ICT Stakeholders are Developing a Program to Help Bridge the Digital Skills Gap in the Country

Stanley Kamanguya, CEO, ICT Authority
Stanley Kamanguya, CEO, ICT Authority during the Citizens Digital Skills Curriculum Evaluation Workshop in Nairobi

ICT stakeholders are working on developing the Citizen Digital Skills Program, one of the main pillars in Kenya’s National Digital Master Plan (2022-2032) meant to foster the contributions of ICT in accelerating economic growth.

The program is on track following the identification of five key ICT subjects namely Foundation, Basic, Intermediate, Advanced Digital Skills and Public Sector workforce Digital Skills.  

A meeting convened by the ICT Authority in collaboration with the British Council, UKAid, education institutions and development partners, brought together over 200 experts who sought to discuss the curricula and consolidate the feedback ahead of the official launch.

The final approved curricula target to train 20 million Kenyans by 2030 to bridge the country’s digital divide and boost the country’s digital economy.

The curriculum is focused on addressing digital skills gaps, employment and business opportunities. In addition, it intends to enhance Kenyan Citizens’ competencies in effectively participating in the Digital Economy.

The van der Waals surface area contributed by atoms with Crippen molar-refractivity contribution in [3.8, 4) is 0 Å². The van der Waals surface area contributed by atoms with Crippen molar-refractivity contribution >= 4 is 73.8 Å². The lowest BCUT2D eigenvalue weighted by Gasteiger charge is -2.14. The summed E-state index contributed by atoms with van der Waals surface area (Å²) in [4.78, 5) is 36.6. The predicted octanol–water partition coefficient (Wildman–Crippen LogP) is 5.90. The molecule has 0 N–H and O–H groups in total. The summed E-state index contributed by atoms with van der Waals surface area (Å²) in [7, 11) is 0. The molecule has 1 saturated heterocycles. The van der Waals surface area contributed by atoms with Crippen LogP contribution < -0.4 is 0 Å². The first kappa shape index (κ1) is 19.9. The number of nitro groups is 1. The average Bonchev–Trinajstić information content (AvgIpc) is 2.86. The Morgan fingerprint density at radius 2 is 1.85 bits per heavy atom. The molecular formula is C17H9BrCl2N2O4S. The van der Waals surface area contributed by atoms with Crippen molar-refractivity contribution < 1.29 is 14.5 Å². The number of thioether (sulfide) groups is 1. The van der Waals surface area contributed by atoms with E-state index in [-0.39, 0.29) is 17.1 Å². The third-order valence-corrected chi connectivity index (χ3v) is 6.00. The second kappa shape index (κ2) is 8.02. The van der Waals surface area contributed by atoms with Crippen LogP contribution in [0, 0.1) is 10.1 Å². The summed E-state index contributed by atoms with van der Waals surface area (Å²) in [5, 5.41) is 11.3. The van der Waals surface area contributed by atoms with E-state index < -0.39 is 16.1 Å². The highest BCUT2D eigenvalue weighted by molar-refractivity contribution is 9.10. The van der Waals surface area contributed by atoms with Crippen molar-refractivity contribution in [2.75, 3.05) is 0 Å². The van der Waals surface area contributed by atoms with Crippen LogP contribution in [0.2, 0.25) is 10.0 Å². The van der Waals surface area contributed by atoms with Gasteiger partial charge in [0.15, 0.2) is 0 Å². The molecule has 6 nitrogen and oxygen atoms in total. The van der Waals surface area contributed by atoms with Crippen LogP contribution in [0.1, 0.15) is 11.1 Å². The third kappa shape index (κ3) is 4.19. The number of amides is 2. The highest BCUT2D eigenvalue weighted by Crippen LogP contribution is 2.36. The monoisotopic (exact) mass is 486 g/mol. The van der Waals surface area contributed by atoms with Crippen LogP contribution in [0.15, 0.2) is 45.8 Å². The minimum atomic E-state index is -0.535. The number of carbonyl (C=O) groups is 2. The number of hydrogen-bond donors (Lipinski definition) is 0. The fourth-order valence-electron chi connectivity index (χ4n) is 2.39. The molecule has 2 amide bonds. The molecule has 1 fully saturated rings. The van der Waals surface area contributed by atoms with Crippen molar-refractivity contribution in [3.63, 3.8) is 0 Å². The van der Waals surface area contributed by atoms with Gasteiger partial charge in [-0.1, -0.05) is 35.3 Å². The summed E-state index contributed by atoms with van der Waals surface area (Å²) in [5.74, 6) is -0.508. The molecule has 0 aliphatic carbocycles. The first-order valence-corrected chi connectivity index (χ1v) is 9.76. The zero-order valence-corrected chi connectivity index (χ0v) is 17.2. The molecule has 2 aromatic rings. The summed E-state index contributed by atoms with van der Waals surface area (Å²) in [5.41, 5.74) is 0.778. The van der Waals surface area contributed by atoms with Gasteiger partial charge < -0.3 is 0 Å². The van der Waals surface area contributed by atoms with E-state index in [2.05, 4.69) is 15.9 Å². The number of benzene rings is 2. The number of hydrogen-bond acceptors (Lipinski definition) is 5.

Speaking at the workshop, Stanley Kamanguya, CEO, ICT Authority called for more partnerships and noted that the curriculum will help in preparing a labour force that is ready for the digital economy.

He said, “We have called our colleagues in the academia, private sector and development partners together so that we can come up with a comprehensive curriculum that addresses the basic needs of digital skills. We have looked at the entire value chain of the education sector so that we have a digital skills curriculum for students in primary school all the way up to the colleges and universities.”

He further added, “We cannot work on a digital economy but the labour force has no skills for the industry. We are working on two things: first, how we develop the curriculum for various people we want to train and the second is to agree on how we will implement the program between the educational institutions, government institutions and other institutions using the available resources.”

Charles Juma, Digital Access Programme Manager and Adviser, Foreign, Commonwealth & Development Office (FCDO), UK Aid noted their commitment to support the curriculum development for unified, standard programs that will make the program a success. He further added that the development would create a unique and professionally certified curriculum used by everyone.

Gladys Gatiba, Project Manager, Skills for Inclusive Digital Participation (SIDP) Project at the British Council, that the workshop was timely and important to drive the conversation on digital skills which forms part of their focus areas in the partnership with the Kenya government. She said, “This workshop is timely and we shall be seeking to collaborate and drive the agenda of developing the digital skills curriculum which is important in the country’s digital economy agenda.”

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